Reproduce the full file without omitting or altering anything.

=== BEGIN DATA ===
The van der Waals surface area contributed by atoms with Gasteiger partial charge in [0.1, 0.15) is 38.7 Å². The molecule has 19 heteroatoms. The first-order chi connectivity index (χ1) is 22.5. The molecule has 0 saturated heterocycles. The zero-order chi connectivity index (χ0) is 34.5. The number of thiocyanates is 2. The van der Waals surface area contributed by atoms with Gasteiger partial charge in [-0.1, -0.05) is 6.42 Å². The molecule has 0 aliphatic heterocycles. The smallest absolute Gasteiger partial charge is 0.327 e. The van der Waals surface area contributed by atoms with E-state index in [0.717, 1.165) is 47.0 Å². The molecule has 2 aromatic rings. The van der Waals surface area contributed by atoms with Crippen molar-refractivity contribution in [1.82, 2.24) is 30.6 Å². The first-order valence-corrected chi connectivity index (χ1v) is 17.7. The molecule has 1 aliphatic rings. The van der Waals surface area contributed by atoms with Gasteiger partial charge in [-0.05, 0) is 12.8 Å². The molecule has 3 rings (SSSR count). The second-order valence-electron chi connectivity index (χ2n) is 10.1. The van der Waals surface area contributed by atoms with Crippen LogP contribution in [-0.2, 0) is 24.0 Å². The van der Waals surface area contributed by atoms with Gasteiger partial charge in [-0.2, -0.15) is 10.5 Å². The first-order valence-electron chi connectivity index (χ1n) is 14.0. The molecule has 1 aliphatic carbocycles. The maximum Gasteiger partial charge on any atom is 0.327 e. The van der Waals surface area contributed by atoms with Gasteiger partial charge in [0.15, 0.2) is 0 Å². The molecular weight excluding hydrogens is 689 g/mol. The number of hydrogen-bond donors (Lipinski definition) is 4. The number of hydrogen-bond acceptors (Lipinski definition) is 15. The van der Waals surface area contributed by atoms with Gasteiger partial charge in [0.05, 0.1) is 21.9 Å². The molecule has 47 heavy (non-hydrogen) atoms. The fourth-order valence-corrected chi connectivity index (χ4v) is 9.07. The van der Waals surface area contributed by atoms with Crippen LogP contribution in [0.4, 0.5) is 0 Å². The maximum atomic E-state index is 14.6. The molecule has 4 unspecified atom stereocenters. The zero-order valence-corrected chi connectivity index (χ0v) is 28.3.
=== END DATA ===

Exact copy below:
The van der Waals surface area contributed by atoms with Gasteiger partial charge in [0.1, 0.15) is 38.7 Å². The molecule has 19 heteroatoms. The first-order chi connectivity index (χ1) is 22.5. The molecule has 0 saturated heterocycles. The zero-order chi connectivity index (χ0) is 34.5. The number of thiocyanates is 2. The van der Waals surface area contributed by atoms with Gasteiger partial charge in [-0.1, -0.05) is 6.42 Å². The molecule has 0 aliphatic heterocycles. The smallest absolute Gasteiger partial charge is 0.327 e. The van der Waals surface area contributed by atoms with E-state index in [0.717, 1.165) is 47.0 Å². The molecule has 2 aromatic rings. The van der Waals surface area contributed by atoms with Crippen molar-refractivity contribution in [1.82, 2.24) is 30.6 Å². The first-order valence-corrected chi connectivity index (χ1v) is 17.7. The molecule has 1 aliphatic rings. The van der Waals surface area contributed by atoms with Gasteiger partial charge in [-0.05, 0) is 12.8 Å². The molecule has 3 rings (SSSR count). The second-order valence-electron chi connectivity index (χ2n) is 10.1. The van der Waals surface area contributed by atoms with Crippen LogP contribution in [-0.2, 0) is 24.0 Å². The van der Waals surface area contributed by atoms with Gasteiger partial charge in [-0.2, -0.15) is 10.5 Å². The first-order valence-electron chi connectivity index (χ1n) is 14.0. The molecule has 1 aliphatic carbocycles. The maximum Gasteiger partial charge on any atom is 0.327 e. The van der Waals surface area contributed by atoms with Gasteiger partial charge in [0.15, 0.2) is 0 Å². The molecular weight excluding hydrogens is 689 g/mol. The number of hydrogen-bond donors (Lipinski definition) is 4. The number of hydrogen-bond acceptors (Lipinski definition) is 15. The van der Waals surface area contributed by atoms with Gasteiger partial charge in [0.05, 0.1) is 21.9 Å². The molecule has 47 heavy (non-hydrogen) atoms. The fourth-order valence-corrected chi connectivity index (χ4v) is 9.07. The van der Waals surface area contributed by atoms with Crippen LogP contribution in [0.4, 0.5) is 0 Å². The maximum atomic E-state index is 14.6. The molecule has 4 unspecified atom stereocenters. The zero-order valence-corrected chi connectivity index (χ0v) is 28.3.